Updated after Friday's results, including the United States' disappointing ) 3-1 loss at Costa Rica, and Mexico's astonishing 2-1 home loss to Honduras. The U.S. can still clinch a World Cup berth by beating Mexico on Tuesday.
And as you work through your post-defeat angst, please remember that the U.S. has never won a World Cup qualifier at Costa Rica. Furthermore, the Ticos are in first place in the standings through seven of the 10 Hexagonal Round games, and that's no accident.
FIFA World Cup Whiparound
2:00 p.m. Friday and 2:00 p.m. Tuesday, ESPN3.com
World Cup qualifying days in Europe are always jam-packed. With over a dozen games at the same time, it can be hard to keep track of them all. So how about a Red Zone-style soccer show?
ESPN is up for the challenge. The network is putting together an online-only whip-around program with highlights and live look-ins of all the games on the Old Continent. It will run for three hours, covering 17 afternoon games on Friday and 14 on Tuesday.
United States at Costa Rica
10:00 p.m. Friday (beIN Sport at 9:30)
World Cup qualifying resumes for the United States with what has always been the national team’s most difficult road game. Costa Rica is especially motivated this time, after the U.S. forced the Ticos to play through a blizzard in Denver in March.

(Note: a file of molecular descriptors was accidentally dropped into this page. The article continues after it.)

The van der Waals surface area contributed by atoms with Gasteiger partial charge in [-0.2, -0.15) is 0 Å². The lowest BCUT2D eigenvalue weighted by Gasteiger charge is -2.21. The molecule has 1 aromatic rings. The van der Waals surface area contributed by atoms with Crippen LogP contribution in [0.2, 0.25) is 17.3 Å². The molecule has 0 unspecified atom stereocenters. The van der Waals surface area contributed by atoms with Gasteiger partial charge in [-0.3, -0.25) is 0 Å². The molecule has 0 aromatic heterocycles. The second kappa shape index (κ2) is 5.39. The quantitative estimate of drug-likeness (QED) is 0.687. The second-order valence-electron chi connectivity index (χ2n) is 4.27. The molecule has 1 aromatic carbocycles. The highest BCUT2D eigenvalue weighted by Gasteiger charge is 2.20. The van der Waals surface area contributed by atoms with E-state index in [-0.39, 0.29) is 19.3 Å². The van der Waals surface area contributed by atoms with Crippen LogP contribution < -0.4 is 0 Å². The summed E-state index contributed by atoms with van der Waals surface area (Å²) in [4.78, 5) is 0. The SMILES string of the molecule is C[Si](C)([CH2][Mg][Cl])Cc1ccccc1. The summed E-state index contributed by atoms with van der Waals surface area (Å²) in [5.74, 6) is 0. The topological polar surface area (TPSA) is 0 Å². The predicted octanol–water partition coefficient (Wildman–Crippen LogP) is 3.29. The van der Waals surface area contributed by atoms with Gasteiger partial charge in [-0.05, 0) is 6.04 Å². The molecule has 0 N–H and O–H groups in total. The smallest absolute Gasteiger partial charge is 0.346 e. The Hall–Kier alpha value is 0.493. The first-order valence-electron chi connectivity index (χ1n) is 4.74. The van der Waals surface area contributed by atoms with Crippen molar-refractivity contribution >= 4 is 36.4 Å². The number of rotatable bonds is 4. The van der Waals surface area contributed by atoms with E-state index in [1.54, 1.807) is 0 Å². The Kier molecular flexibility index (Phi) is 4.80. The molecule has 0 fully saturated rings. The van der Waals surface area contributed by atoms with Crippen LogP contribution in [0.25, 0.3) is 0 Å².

A major storyline for Jurgen Klinsmann’s crew is that nine players are one yellow card away from a one-game suspension: Jozy Altidore, Michael Bradley, Matt Besler, Geoff Cameron, Brad Davis, Clint Dempsey, Brad Evans, Tim Howard, Fabian Johnson and Jermaine Jones.
With Mexico at home coming up next, it might be wise for Klinsmann to hold a few players out. But a full-strength U.S. squad could get a result in San José – especially since this game will be at the modern Estadio Nacional, not the famously hostile Estadio Saprissa.
Klinsmann’s nature is to go for it, no matter the risk. It will help having Landon Donovan back in the squad. For all the talent of Altidore, Bradley and Dempsey, Donovan is still the one player who other CONCACAF teams fear most.
Costa Rica’s team includes many names familiar to American fans. Real Salt Lake’s Alvaro Saborío and Fulham’s Bryan Ruiz lead the attack, while Portland’s Rodney Wallace is key on defense.